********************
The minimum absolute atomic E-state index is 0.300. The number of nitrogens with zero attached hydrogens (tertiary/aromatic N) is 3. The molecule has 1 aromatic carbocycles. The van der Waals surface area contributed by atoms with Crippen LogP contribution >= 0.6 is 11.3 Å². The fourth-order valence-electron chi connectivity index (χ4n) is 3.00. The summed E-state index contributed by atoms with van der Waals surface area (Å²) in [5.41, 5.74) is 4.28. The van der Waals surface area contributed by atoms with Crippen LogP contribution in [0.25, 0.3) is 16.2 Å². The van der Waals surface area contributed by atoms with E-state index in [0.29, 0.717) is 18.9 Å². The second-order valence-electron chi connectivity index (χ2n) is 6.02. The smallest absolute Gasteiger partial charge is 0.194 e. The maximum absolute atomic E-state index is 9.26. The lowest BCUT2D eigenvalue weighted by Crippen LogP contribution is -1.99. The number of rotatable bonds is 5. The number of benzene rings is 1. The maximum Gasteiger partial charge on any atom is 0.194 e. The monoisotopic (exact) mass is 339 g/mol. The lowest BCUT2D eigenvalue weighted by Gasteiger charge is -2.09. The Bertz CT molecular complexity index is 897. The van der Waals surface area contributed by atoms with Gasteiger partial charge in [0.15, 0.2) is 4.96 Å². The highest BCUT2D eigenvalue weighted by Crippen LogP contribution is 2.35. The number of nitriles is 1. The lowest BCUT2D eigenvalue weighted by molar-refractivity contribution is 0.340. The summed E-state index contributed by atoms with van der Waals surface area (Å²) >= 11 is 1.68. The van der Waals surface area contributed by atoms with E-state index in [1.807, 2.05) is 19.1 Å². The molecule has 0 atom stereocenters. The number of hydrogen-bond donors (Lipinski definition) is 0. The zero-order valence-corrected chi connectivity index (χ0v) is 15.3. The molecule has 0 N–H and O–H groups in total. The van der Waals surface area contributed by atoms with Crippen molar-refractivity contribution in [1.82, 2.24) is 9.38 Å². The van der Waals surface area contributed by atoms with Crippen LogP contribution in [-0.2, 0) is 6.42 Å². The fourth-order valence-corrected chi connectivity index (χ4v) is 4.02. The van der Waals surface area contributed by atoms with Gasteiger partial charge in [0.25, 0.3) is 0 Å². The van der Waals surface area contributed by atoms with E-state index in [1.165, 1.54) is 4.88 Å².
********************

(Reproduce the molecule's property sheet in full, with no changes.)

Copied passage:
The minimum absolute atomic E-state index is 0.300. The number of nitrogens with zero attached hydrogens (tertiary/aromatic N) is 3. The molecule has 1 aromatic carbocycles. The van der Waals surface area contributed by atoms with Crippen LogP contribution >= 0.6 is 11.3 Å². The fourth-order valence-electron chi connectivity index (χ4n) is 3.00. The summed E-state index contributed by atoms with van der Waals surface area (Å²) in [5.41, 5.74) is 4.28. The van der Waals surface area contributed by atoms with Crippen LogP contribution in [0.25, 0.3) is 16.2 Å². The van der Waals surface area contributed by atoms with E-state index in [0.29, 0.717) is 18.9 Å². The second-order valence-electron chi connectivity index (χ2n) is 6.02. The smallest absolute Gasteiger partial charge is 0.194 e. The maximum absolute atomic E-state index is 9.26. The lowest BCUT2D eigenvalue weighted by Crippen LogP contribution is -1.99. The number of rotatable bonds is 5. The number of benzene rings is 1. The maximum Gasteiger partial charge on any atom is 0.194 e. The monoisotopic (exact) mass is 339 g/mol. The lowest BCUT2D eigenvalue weighted by Gasteiger charge is -2.09. The Bertz CT molecular complexity index is 897. The van der Waals surface area contributed by atoms with Gasteiger partial charge in [0.15, 0.2) is 4.96 Å². The highest BCUT2D eigenvalue weighted by Crippen LogP contribution is 2.35. The number of nitriles is 1. The lowest BCUT2D eigenvalue weighted by molar-refractivity contribution is 0.340. The summed E-state index contributed by atoms with van der Waals surface area (Å²) >= 11 is 1.68. The van der Waals surface area contributed by atoms with E-state index in [1.807, 2.05) is 19.1 Å². The molecule has 0 atom stereocenters. The number of hydrogen-bond donors (Lipinski definition) is 0. The zero-order valence-corrected chi connectivity index (χ0v) is 15.3. The molecule has 0 N–H and O–H groups in total. The van der Waals surface area contributed by atoms with Crippen molar-refractivity contribution in [1.82, 2.24) is 9.38 Å². The van der Waals surface area contributed by atoms with Crippen LogP contribution in [-0.2, 0) is 6.42 Å². The fourth-order valence-corrected chi connectivity index (χ4v) is 4.02. The van der Waals surface area contributed by atoms with Gasteiger partial charge in [0.25, 0.3) is 0 Å². The van der Waals surface area contributed by atoms with E-state index in [1.165, 1.54) is 4.88 Å².